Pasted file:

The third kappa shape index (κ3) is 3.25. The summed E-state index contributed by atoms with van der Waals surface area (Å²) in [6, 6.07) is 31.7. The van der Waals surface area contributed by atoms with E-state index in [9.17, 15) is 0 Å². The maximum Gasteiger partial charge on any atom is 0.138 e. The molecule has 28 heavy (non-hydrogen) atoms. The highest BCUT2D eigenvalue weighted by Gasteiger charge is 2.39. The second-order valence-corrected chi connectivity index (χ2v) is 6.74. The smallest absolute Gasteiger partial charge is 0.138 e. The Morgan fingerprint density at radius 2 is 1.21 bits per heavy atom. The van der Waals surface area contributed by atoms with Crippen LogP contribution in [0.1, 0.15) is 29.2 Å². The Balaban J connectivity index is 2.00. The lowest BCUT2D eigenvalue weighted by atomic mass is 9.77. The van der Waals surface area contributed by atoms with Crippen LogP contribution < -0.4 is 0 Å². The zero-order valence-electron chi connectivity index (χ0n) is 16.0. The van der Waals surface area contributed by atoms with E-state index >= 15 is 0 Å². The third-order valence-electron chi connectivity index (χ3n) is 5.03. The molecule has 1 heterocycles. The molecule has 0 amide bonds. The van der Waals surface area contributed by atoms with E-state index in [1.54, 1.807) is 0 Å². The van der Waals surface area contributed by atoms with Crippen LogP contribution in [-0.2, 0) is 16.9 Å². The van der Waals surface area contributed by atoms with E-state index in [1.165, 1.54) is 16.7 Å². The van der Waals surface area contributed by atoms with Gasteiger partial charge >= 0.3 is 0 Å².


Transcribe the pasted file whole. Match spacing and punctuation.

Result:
The third kappa shape index (κ3) is 3.25. The summed E-state index contributed by atoms with van der Waals surface area (Å²) in [6, 6.07) is 31.7. The van der Waals surface area contributed by atoms with E-state index in [9.17, 15) is 0 Å². The maximum Gasteiger partial charge on any atom is 0.138 e. The molecule has 28 heavy (non-hydrogen) atoms. The highest BCUT2D eigenvalue weighted by Gasteiger charge is 2.39. The second-order valence-corrected chi connectivity index (χ2v) is 6.74. The smallest absolute Gasteiger partial charge is 0.138 e. The Morgan fingerprint density at radius 2 is 1.21 bits per heavy atom. The van der Waals surface area contributed by atoms with Crippen LogP contribution in [0.1, 0.15) is 29.2 Å². The Balaban J connectivity index is 2.00. The lowest BCUT2D eigenvalue weighted by atomic mass is 9.77. The van der Waals surface area contributed by atoms with Crippen LogP contribution < -0.4 is 0 Å². The zero-order valence-electron chi connectivity index (χ0n) is 16.0. The van der Waals surface area contributed by atoms with E-state index >= 15 is 0 Å². The third-order valence-electron chi connectivity index (χ3n) is 5.03. The molecule has 1 heterocycles. The molecule has 0 amide bonds. The van der Waals surface area contributed by atoms with E-state index in [1.54, 1.807) is 0 Å². The van der Waals surface area contributed by atoms with Crippen LogP contribution in [-0.2, 0) is 16.9 Å². The van der Waals surface area contributed by atoms with E-state index in [1.165, 1.54) is 16.7 Å². The van der Waals surface area contributed by atoms with Gasteiger partial charge >= 0.3 is 0 Å².